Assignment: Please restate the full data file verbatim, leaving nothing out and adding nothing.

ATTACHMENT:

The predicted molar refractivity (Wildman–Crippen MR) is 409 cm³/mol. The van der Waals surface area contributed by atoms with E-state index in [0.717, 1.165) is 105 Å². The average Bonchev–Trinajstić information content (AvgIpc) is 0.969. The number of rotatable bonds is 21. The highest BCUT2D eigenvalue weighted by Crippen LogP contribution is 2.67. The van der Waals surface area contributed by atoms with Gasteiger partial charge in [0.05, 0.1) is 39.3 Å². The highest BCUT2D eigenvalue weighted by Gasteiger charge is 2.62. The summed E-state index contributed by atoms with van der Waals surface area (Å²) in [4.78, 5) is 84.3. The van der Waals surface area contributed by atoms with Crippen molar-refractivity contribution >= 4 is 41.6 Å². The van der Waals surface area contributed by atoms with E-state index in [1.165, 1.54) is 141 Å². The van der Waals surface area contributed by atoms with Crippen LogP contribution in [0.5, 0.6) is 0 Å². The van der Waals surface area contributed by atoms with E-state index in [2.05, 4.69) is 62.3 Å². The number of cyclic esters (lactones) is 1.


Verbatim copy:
The predicted molar refractivity (Wildman–Crippen MR) is 409 cm³/mol. The van der Waals surface area contributed by atoms with E-state index in [0.717, 1.165) is 105 Å². The average Bonchev–Trinajstić information content (AvgIpc) is 0.969. The number of rotatable bonds is 21. The highest BCUT2D eigenvalue weighted by Crippen LogP contribution is 2.67. The van der Waals surface area contributed by atoms with Gasteiger partial charge in [0.05, 0.1) is 39.3 Å². The highest BCUT2D eigenvalue weighted by Gasteiger charge is 2.62. The summed E-state index contributed by atoms with van der Waals surface area (Å²) in [4.78, 5) is 84.3. The van der Waals surface area contributed by atoms with Crippen molar-refractivity contribution >= 4 is 41.6 Å². The van der Waals surface area contributed by atoms with E-state index in [1.165, 1.54) is 141 Å². The van der Waals surface area contributed by atoms with Crippen LogP contribution in [0.5, 0.6) is 0 Å². The van der Waals surface area contributed by atoms with E-state index in [2.05, 4.69) is 62.3 Å². The number of cyclic esters (lactones) is 1.